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Joaquín Sorolla y Bastida (Spanish, 1863-1923)
Joaquín Sorolla y Bastida (Spanish, 1863-1923)

Pescador de quisquillas, Valencia

Details
Joaquín Sorolla y Bastida (Spanish, 1863-1923)
Pescador de quisquillas, Valencia
signed 'J. Sorolla' (lower right)
oil on canvas
22½ x 30 7/8 cm. (57 x 78.5 cm.)
Painted in 1908.
Provenance
Gift from the artist to Justo Bou, Buenos Aires.
Acquired from the above by Roque Freyre, Buenos Aires.
Anonymous sale; Durán, Madrid, 15 December 1972, lot 50 (3.500.000 pesetas).
Acquired by the present owner in February 2003.
Literature
B. de Pantorba, La Vida y la obra de Joaquín Sorolla. Estudio biográfico y Crítico, Madrid, 1970, p. 193, no. 1678.
Exhibited
London, Grafton Galleries, Exhibition of paintings by Señor Sorolla y Bastida, 4 May-4 July 1908, no. 243.
New York, The Hispanic Society of America, Paintings by Joaquín Sorolla y Bastida, 8 February - 8 March 1909, no. 70 (this exhibition subsequently travelled to Buffalo, Fine Arts Academy, and to Boston, Copley Society, until 11 May 1909).
Santiago de Chile, Exposición Internacional de Bellas Artes, 1910 (illustrated on front cover of the exhibition catalogue).
Buenos Aires, Institución cultural Española de Buenos Aires, Sorolla: Su obra en el arte español y sus obras en la Argentina, 16 November - 5 December 1942.
Valencia, Galeria Arts, Pintores del País Valenciano, 14 December 1973 - 18 January 1974, no. 41.

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Lot Essay

This extraordinarily expressive painting was once part of a larger composition (fig. 1), which Sorolla resized, reworked and resigned before gifting it to his friend Justo Bou. The larger composition was exhibited in London and in the United States, and the left fragment of the work was preserved by the artist (currently in a private collection). The reason for Sorolla's reworking of the original work is not clear, although it is important to note that Sorolla sometimes resized his compositions by either reducing or extending the original canvases (see lot 62). In this case, Sorolla appears to have been striving for the kind of photographic quality and intensity which characterised much of his work after 1910. Typically achieved by close cropping and zooming in on his subject, Sorolla has physically compressed the composition and painted out the background fisherman who remained after the canvas had been reduced in size, focusing all the attention on the single remaining figure.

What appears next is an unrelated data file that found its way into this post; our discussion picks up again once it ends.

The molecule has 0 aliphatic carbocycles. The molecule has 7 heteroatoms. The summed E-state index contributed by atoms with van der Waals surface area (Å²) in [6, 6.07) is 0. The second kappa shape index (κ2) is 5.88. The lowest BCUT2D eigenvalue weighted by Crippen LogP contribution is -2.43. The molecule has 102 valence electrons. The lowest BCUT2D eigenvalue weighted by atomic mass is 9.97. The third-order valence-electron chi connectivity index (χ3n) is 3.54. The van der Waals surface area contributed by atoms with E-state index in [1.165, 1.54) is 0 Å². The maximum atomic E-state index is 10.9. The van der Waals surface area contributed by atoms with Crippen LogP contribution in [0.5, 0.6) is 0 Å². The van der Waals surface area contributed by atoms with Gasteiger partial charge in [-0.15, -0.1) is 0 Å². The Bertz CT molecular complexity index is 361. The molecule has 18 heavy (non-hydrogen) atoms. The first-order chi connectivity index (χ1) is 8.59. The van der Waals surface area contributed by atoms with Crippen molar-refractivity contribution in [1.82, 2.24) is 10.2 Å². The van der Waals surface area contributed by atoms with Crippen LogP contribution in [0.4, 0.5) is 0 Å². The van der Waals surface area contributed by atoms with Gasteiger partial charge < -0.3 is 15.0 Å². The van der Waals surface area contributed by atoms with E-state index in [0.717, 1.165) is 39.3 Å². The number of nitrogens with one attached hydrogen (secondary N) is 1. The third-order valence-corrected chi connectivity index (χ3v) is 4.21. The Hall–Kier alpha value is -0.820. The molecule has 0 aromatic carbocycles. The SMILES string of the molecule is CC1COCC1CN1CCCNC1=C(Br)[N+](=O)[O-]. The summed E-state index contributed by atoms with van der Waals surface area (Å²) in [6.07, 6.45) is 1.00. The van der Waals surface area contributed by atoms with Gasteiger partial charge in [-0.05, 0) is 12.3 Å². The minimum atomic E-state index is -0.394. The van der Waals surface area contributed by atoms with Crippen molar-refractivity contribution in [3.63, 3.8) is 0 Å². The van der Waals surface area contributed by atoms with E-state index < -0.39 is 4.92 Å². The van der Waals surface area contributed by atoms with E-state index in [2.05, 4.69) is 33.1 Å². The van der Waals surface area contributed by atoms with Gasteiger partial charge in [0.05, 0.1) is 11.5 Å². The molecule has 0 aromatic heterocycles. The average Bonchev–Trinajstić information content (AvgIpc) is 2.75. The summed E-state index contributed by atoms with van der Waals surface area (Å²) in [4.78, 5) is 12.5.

The painting would appear to depict its subject in the waning light of the afternoon: the chromatic contrasts are muted compared to many of the artist's other works, although the brighter whites reflecting off the waves light hint clearly that the sun has not yet set. The composition is typically daring: ignoring classical conventions, Sorolla has eschewed a horizon line altogether, compressing the different planes of figure, sea and sand. The central figure is looking away from the viewer, his body bent forward as he walks; his momentum is set into strong relief by the contrast with the plunging verticals of the shrimping net he carries on his shoulder, and further emphasised by the downwards, raking perspective of the composition. Despite his unguarded pose, the fisherman has a strong physical presence and a pose which suggests strength and resilience. Combined with his rugged, weatherbeaten features, which are strongly set against the sea, and further highlighted by the pure, Velasquez-like white-on-black contrast between the hat and the waves, Sorolla has imbued his fisherman with an almost Homeric quality.

We are grateful to Blanca Pons-Sorolla for her assistance in preparing this catalogue entry.

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